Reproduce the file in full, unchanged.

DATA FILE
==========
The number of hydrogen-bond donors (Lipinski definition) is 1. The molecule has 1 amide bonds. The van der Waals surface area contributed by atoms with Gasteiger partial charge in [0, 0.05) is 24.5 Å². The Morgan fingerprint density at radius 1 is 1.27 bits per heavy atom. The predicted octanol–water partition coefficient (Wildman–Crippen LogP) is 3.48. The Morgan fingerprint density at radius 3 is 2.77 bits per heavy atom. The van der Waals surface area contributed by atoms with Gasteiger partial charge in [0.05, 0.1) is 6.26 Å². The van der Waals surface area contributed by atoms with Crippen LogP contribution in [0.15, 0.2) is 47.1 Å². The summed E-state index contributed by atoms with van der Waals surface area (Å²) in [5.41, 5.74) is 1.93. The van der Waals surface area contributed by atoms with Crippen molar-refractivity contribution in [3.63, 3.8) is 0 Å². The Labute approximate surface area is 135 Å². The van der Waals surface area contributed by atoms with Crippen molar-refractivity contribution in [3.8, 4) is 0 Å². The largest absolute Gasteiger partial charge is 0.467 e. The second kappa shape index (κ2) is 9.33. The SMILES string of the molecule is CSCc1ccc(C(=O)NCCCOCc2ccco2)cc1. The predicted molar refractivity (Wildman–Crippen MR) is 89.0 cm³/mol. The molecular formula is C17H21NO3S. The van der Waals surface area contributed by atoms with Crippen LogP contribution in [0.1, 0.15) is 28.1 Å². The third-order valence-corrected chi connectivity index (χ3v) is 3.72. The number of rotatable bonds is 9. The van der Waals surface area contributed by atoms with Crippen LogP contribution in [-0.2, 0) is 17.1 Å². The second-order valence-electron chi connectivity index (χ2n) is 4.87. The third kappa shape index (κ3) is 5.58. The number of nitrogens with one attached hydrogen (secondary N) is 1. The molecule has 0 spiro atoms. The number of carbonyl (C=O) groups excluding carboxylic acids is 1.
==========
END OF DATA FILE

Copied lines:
The number of hydrogen-bond donors (Lipinski definition) is 1. The molecule has 1 amide bonds. The van der Waals surface area contributed by atoms with Gasteiger partial charge in [0, 0.05) is 24.5 Å². The Morgan fingerprint density at radius 1 is 1.27 bits per heavy atom. The predicted octanol–water partition coefficient (Wildman–Crippen LogP) is 3.48. The Morgan fingerprint density at radius 3 is 2.77 bits per heavy atom. The van der Waals surface area contributed by atoms with Gasteiger partial charge in [0.05, 0.1) is 6.26 Å². The van der Waals surface area contributed by atoms with Crippen LogP contribution in [0.15, 0.2) is 47.1 Å². The summed E-state index contributed by atoms with van der Waals surface area (Å²) in [5.41, 5.74) is 1.93. The van der Waals surface area contributed by atoms with Crippen molar-refractivity contribution in [3.63, 3.8) is 0 Å². The Labute approximate surface area is 135 Å². The van der Waals surface area contributed by atoms with Crippen molar-refractivity contribution in [3.8, 4) is 0 Å². The largest absolute Gasteiger partial charge is 0.467 e. The second kappa shape index (κ2) is 9.33. The SMILES string of the molecule is CSCc1ccc(C(=O)NCCCOCc2ccco2)cc1. The predicted molar refractivity (Wildman–Crippen MR) is 89.0 cm³/mol. The molecular formula is C17H21NO3S. The van der Waals surface area contributed by atoms with Crippen LogP contribution in [0.1, 0.15) is 28.1 Å². The third-order valence-corrected chi connectivity index (χ3v) is 3.72. The number of rotatable bonds is 9. The van der Waals surface area contributed by atoms with Crippen LogP contribution in [-0.2, 0) is 17.1 Å². The second-order valence-electron chi connectivity index (χ2n) is 4.87. The third kappa shape index (κ3) is 5.58. The number of nitrogens with one attached hydrogen (secondary N) is 1. The molecule has 0 spiro atoms. The number of carbonyl (C=O) groups excluding carboxylic acids is 1.